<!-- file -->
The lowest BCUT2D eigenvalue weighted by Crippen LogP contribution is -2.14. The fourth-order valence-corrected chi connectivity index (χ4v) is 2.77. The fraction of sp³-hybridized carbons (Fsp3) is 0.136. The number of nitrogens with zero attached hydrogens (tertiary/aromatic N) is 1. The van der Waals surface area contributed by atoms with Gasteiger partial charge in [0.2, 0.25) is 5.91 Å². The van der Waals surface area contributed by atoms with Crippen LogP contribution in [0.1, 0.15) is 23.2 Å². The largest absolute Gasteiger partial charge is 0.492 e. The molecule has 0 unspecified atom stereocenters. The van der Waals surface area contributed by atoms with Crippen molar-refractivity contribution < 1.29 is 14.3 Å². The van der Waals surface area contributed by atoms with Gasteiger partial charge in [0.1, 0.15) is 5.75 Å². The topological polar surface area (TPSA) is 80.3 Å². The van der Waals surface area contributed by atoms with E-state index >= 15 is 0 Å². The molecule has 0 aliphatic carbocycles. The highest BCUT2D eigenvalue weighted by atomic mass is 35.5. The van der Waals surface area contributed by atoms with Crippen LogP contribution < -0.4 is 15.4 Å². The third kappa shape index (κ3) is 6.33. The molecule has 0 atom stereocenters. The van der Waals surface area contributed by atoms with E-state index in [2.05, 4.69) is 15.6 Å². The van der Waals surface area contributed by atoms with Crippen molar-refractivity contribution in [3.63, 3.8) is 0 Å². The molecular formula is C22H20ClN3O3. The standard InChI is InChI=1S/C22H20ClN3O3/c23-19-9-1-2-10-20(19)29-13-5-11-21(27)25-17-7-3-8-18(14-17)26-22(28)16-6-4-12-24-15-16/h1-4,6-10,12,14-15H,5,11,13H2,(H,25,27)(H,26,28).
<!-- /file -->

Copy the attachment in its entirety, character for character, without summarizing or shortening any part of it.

The lowest BCUT2D eigenvalue weighted by Crippen LogP contribution is -2.14. The fourth-order valence-corrected chi connectivity index (χ4v) is 2.77. The fraction of sp³-hybridized carbons (Fsp3) is 0.136. The number of nitrogens with zero attached hydrogens (tertiary/aromatic N) is 1. The van der Waals surface area contributed by atoms with Gasteiger partial charge in [0.2, 0.25) is 5.91 Å². The van der Waals surface area contributed by atoms with Crippen LogP contribution in [0.1, 0.15) is 23.2 Å². The largest absolute Gasteiger partial charge is 0.492 e. The molecule has 0 unspecified atom stereocenters. The van der Waals surface area contributed by atoms with Crippen molar-refractivity contribution < 1.29 is 14.3 Å². The van der Waals surface area contributed by atoms with Gasteiger partial charge in [0.1, 0.15) is 5.75 Å². The topological polar surface area (TPSA) is 80.3 Å². The van der Waals surface area contributed by atoms with E-state index >= 15 is 0 Å². The molecule has 0 aliphatic carbocycles. The highest BCUT2D eigenvalue weighted by atomic mass is 35.5. The van der Waals surface area contributed by atoms with Crippen LogP contribution < -0.4 is 15.4 Å². The third kappa shape index (κ3) is 6.33. The molecule has 0 atom stereocenters. The van der Waals surface area contributed by atoms with E-state index in [2.05, 4.69) is 15.6 Å². The van der Waals surface area contributed by atoms with Crippen molar-refractivity contribution in [3.63, 3.8) is 0 Å². The molecular formula is C22H20ClN3O3. The standard InChI is InChI=1S/C22H20ClN3O3/c23-19-9-1-2-10-20(19)29-13-5-11-21(27)25-17-7-3-8-18(14-17)26-22(28)16-6-4-12-24-15-16/h1-4,6-10,12,14-15H,5,11,13H2,(H,25,27)(H,26,28).